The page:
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Killing Them Softly

November 28, 2012 by  

Killing Them Softly, An adaptation of George V. Higgins’s 1974 novel Cogan’s Trade, Andrew Dominik’s Killing Them Softly anatomizes a self-policing underground economy of junkies, killers and administrators to indict a present-day mainstream world — the world into which the film is being released by Harvey Weinstein, heralded by misleadingly generic TV adverts wedged into halftime breaks — by suggesting that the criminal satellite economy and the “straight” superstructure are functionally the same.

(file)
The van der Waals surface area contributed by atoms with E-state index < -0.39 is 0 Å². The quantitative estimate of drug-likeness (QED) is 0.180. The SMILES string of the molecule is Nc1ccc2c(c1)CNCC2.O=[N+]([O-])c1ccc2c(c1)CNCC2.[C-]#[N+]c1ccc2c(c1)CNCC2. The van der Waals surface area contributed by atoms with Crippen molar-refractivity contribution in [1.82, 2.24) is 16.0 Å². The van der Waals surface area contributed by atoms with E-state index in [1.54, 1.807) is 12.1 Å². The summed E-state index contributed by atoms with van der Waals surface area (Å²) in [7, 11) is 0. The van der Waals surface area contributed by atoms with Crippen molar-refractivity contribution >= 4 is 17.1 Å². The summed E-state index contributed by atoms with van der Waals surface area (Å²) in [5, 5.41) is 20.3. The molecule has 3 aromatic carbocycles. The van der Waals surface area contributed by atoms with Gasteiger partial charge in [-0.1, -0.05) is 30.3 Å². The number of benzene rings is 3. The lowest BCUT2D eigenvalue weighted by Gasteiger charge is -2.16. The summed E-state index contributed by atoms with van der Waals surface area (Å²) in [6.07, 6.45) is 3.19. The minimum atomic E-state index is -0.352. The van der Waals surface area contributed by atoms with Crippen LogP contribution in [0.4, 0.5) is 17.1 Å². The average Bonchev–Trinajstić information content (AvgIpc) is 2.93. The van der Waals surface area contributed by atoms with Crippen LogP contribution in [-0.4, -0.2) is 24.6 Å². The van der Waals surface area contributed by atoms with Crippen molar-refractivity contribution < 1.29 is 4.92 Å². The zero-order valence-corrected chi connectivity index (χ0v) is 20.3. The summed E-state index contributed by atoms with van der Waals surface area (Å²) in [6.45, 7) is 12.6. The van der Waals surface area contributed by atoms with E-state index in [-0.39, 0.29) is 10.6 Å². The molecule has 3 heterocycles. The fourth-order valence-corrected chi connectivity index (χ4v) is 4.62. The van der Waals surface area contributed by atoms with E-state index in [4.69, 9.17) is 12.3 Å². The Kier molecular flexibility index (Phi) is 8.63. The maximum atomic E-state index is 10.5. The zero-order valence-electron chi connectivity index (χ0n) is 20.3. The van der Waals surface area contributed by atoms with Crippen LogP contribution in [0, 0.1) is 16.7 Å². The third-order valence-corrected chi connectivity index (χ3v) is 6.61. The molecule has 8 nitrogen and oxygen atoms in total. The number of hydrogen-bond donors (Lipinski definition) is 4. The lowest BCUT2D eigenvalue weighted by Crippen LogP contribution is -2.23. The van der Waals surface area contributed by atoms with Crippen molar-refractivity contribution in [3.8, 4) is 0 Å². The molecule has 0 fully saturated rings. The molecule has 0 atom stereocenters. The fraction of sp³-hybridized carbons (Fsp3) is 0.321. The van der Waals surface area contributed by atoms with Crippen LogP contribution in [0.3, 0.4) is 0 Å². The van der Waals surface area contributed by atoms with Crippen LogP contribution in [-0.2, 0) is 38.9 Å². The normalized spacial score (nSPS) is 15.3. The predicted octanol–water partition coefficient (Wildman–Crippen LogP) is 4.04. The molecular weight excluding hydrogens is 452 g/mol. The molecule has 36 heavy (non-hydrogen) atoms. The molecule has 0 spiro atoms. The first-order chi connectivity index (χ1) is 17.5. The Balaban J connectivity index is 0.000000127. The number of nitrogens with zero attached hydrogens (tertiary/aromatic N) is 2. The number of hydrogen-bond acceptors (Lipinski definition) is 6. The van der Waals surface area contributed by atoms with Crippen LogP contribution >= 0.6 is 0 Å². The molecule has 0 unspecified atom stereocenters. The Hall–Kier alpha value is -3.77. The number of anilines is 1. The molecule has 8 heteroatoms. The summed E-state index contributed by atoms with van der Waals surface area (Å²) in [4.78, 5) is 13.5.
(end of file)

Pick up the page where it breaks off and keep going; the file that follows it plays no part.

Dominik’s last film, the woefully under-seen The Assassination of Jesse James by the Coward Robert Ford, also explored the distinctly American mirroring between outlaw life and “normal” business; where that film was so painterly as to almost turn its subject into an abstraction, Killing Them Softly leaves no question as to its “real” reason for being. It’s a movie that shows, and then tells, tells, and tells again, its vibrant conjuring of contemporary cynicism felled by Dominik’s lack of faith in his audience’s ability to connect thematic dots.

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